· A few cases of demyelinating diseases of the CNS have been reported following some tetanus toxoid-containing vaccines or tetanus and diphtheria toxoid-containing vaccines, although the IOM concluded that the evidence was inadequate to accept or reject a causal relationship.37

Adverse events reported during post-approval use of Tripedia (diphtheria and tetanus toxoids and acellular pertussis vaccine) vaccine include idiopathic thrombocytopenic purpura, SIDS, anaphylactic reaction, cellulitis, autism, convulsion/grand mal convulsion, encephalopathy, hypotonia, neuropathy, somnolence and apnea. Events were included in this list because of the seriousness or frequency of reporting. Because these events are reported voluntarily from a population of uncertain size, it is not always possible to reliably estimate their frequencies or to establish a causal relationship to components of Tripedia (diphtheria and tetanus toxoids and acellular pertussis vaccine) vaccine.2

Reporting of Adverse Events

The National Vaccine Injury Compensation Program, established by the National Childhood Vaccine Injury Act of 1986, requires physicians and other health-care providers who administer vaccines to maintain permanent vaccination records of the manufacturer and lot number of the vaccine administered in the vaccine recipients permanent medical record along with the date of administration of the vaccine and the name, address and title of the person administering the vaccine. The Act (or statute) further requires the health-care professional to report to the Secretary of the US Department of Health and Human Services the occurrence following immunization of any events set forth in the statute or the Vaccine Injury Table, including anaphylaxis or anaphylactic shock within 7 days; encephalopathy or encephalitis within 7 days, brachial neuritis within 28 days; or an acute complication or sequelae (including death) of an illness, disability, injury, or condition referred to above, or any events that would contraindicate further doses of vaccine, according to this Tripedia (diphtheria and tetanus toxoids and acellular pertussis vaccine) vaccine package insert.38,39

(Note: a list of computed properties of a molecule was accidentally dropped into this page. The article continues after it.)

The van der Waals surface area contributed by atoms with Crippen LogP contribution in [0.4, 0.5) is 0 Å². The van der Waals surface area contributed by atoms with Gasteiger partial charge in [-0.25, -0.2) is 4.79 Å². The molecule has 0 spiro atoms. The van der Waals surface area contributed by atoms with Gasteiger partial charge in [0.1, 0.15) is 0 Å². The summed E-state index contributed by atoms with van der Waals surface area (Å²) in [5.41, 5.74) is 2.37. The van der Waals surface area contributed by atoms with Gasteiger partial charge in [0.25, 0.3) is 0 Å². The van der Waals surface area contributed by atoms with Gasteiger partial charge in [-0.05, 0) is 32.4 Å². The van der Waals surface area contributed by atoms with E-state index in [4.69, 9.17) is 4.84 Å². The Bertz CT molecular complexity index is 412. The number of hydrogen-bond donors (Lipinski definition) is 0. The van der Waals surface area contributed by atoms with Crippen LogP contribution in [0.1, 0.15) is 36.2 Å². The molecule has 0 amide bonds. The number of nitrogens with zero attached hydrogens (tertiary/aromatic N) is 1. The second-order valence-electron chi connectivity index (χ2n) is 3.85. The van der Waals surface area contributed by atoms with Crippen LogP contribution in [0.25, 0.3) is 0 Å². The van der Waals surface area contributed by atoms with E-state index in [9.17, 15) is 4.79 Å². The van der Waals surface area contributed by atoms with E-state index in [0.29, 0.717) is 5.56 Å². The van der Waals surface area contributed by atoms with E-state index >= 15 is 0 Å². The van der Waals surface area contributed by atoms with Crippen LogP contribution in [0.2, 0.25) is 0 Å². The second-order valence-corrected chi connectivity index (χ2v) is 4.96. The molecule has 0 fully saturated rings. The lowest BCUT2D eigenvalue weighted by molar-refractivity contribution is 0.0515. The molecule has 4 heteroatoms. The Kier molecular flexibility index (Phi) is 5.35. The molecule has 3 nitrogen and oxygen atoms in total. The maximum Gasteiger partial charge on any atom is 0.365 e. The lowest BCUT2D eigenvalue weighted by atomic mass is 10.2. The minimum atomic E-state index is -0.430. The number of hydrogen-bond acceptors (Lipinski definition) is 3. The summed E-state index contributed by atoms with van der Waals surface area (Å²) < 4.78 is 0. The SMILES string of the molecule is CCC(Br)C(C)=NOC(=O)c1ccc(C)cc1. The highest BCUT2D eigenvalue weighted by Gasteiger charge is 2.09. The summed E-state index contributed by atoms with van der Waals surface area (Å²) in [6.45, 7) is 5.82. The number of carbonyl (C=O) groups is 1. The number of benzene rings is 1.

Reporting by parents or guardians of all adverse events after vaccine administration should be encouraged. Adverse events following immunization with vaccines should be reported by health-care providers to Vaccine Adverse Event Reporting System (VAERS). Reporting forms and information about reporting requirements or completion of the form can be obtained from VAERS through a toll-free number 1-800-822-7967.38,39

Health-care providers also should report these events to the Pharmacovigilance Department, Aventis Pasteur Inc. , Discovery Drive, Swiftwater, PA 18370 or call 1-800-822-2463.

Read the entire FDA prescribing information for Tripedia (Diphtheria and Tetanus Toxoids and Acellular Pertussis Vaccine) »

A A A

Report Problems to the Food and Drug Administration

 

You are encouraged to report negative side effects of prescription drugs to the FDA. Visit the FDA MedWatch website or call 1-800-FDA-1088.


Parenting and Pregnancy

Get tips for baby and you.